I want to play this... For its campaign. :D I love Starbreeze because of Chronicles of Riddick; yes, that's only one game, but still, and I love cyber punk. Even if the story isn't great, I should still play this, I should have played it already.
Syndicate's cooperative play is undeniably thrilling. Too bad the single-player campaign doesn't reach the same heights.
- Fantastic, nail-biting cooperative play
- Aggressive AI keeps the pressure on
- Online progression system gives you reasons to return
- Smooth animations and dazzling visuals
- Gunplay and hacking lead to thrills.
- Weak storytelling wastes the cool setting
- Mediocre, poorly-paced campaign
- Ridiculously oversaturated lighting effects impede gameplay.
If you're a fan of 1993's beloved strategy game Syndicate, you might see the new series reboot as heresy. But if you've dismissed the new Syndicate because you think it sullies the franchise, you're doing yourself a disservice. That's because 2012's Syndicate is a really good first-person shooter with a palpable science-fiction vibe and rousing cooperative play. If you're looking for a first-class way to play an online game with three good friends, here's your destination. Just be sure you come to Syndicate for the co-op rather than the intermittently entertaining but messy single-player campaign, which prizes form over function.
But such form it is: Syndicate is slick, moody, and in total command of its near-future vision. You are a digitally enhanced agent of a megacorporation fighting for domination, and every aspect of the presentation reinforces this notion. In a rainy courtyard shoot-out under the rising skyscrapers of New York City, you're struck by the hazy blue lighting and how it contrasts with the craggy industrial pipes and pillars that surround you. Elsewhere, walls of text scroll down transparent green computer terminals, and countless objects are identified in your heads-up display. The atmosphere is both gorgeous and emotionally disconnected. This is the future, cool and indifferent, and Syndicate does an impressive job of transporting you there.
If only this attention to detail were applied to the rest of the campaign, which is characterized by momentary thrills broken up by pointless puzzle-solving and stretches of nothing that grind the pace to a halt. Consider this scenario: For narrative reasons, you find yourself strapped into a fancy machine--the kind that appears in so many science fiction games. Developer Starbreeze squeezes out as many minutes as it can out of this unskippable scene (not to mention, the ones leading up to it). You take drowsy steps into the device. You watch as straps bind your wrists in place. You look around as the machine ever-so-slowly rises into the air and then ever-so-slowly examines your innards. Every whirr and every click is belabored.
Such pace-killing moments are common. Syndicate moves forward in fits and starts, grinding to a halt just when it seems things might finally get awesome. Quiet moments can build tension in games that tell great stories or at least deliver effective payoffs, but Syndicate isn't such a game. You know that you are Miles Kilo, a EuroCorp agent with a special augmentation chip that gives you superhuman abilities. You meet comrades like Lily Drawl and Jack Denham, and you are told of EuroCorp and competing syndicates, but you are never given a reason to care. What does EuroCorp actually do? What makes it different from other corporations? What are the real stakes in this corporate war?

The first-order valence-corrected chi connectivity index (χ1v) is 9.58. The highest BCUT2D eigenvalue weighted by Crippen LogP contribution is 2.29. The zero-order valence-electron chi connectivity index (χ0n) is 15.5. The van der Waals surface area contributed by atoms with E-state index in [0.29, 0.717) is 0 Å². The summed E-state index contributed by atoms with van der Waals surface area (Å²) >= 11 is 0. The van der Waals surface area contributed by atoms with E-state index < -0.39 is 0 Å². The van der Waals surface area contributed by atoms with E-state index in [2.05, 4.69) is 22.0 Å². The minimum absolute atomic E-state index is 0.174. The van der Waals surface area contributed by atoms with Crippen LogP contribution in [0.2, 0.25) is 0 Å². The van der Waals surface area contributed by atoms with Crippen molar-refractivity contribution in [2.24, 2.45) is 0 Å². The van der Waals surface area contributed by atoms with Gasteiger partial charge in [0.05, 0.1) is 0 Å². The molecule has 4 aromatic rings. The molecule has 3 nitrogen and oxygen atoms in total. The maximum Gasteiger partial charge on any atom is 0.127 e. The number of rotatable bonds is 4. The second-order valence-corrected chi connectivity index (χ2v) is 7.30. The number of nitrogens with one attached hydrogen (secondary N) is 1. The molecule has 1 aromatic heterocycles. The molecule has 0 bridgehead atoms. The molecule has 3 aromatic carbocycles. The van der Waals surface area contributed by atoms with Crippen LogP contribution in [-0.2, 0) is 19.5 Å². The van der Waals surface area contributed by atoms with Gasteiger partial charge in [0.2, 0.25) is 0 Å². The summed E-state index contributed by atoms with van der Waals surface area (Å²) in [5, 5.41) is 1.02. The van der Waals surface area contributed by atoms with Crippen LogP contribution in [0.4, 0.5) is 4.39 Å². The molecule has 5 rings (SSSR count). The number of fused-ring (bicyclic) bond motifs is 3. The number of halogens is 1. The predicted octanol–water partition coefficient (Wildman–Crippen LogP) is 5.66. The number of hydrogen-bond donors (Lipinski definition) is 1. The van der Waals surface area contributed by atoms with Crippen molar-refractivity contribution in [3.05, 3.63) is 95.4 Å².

Syndicate does a poor job of answering such important questions. In place of true world development, it dumps thousands of words of text into an infobank, where you can read character profiles and various propaganda. The game doesn't tell a story so much as it shoves an encyclopedia at you and expects you to do the legwork. Compare this approach to last year's Deus Ex: Human Revolution, which used similar devices to expand its proper narrative, not to replace it. By the time Syndicate makes some last-ditch attempts to elicit emotion in this apathetic climate, it's too late. If a game never bothers to flesh out its characters, then you can't be expected to care about their pasts or futures.
Had Syndicate's campaign focused purely on the action, it would have made a much better impression. When things take off, they can really get your pulse pounding, though such moments don't last very long--at least, not until the final chapters. But when the shooting intensifies, the exciting single-player shooter hiding finally breaks free. Taking aim and shooting feels as satisfying as you'd like. A steady frame rate and sleek animations do their part to keep the action feeling fluid, and you feel a sense of weight when jumping or sliding into a cover spot. You might feel a bit of Killzone 3 in that feeling of heft. Perhaps not coincidentally, Syndicate employs a Killzone-esque first-person cover system. This is no cover shooter, however: persevering enemies approach from multiple angles and keep you moving. If you're used to predictable shooting galleries, in which foes enter from obvious entry points and seem content in their roles as bullet fodder, then Syndicate will represent a refreshing change.
Of course, as a future supersoldier, you don't just get guns: you get a few handy applications to keep the challenge from being overwhelming. It all starts with the suicide app. With the press of a button, your target is overcome by mental anguish before grabbing a grenade and expiring in particularly explosive fashion. Then there is the backfire app, which flings a merc to the ground, where he's temporarily vulnerable. The persuade application tops off your repertoire, turning your chosen enemy into an ally until he turns his gun on himself.
That all sounds deliciously gory, though in practice, you're not focused on the splattering of brains: you've already moved on to your next target. Some of those targets may require breaching, which is to say, hacking your target's chip. Powerful enemies require you to breach their armor before they can be harmed, which requires holding a button for several precious seconds. When such a foe is playing lone gunman, this isn't so bad. When he's accompanied by a few comrades, things get a lot more intense. If the action seems too much, you can activate your tactical overlay. Doing so slows down time and highlights every nearby enemy, even those behind walls. And with the right weapon, you can even snipe targets protected by cover.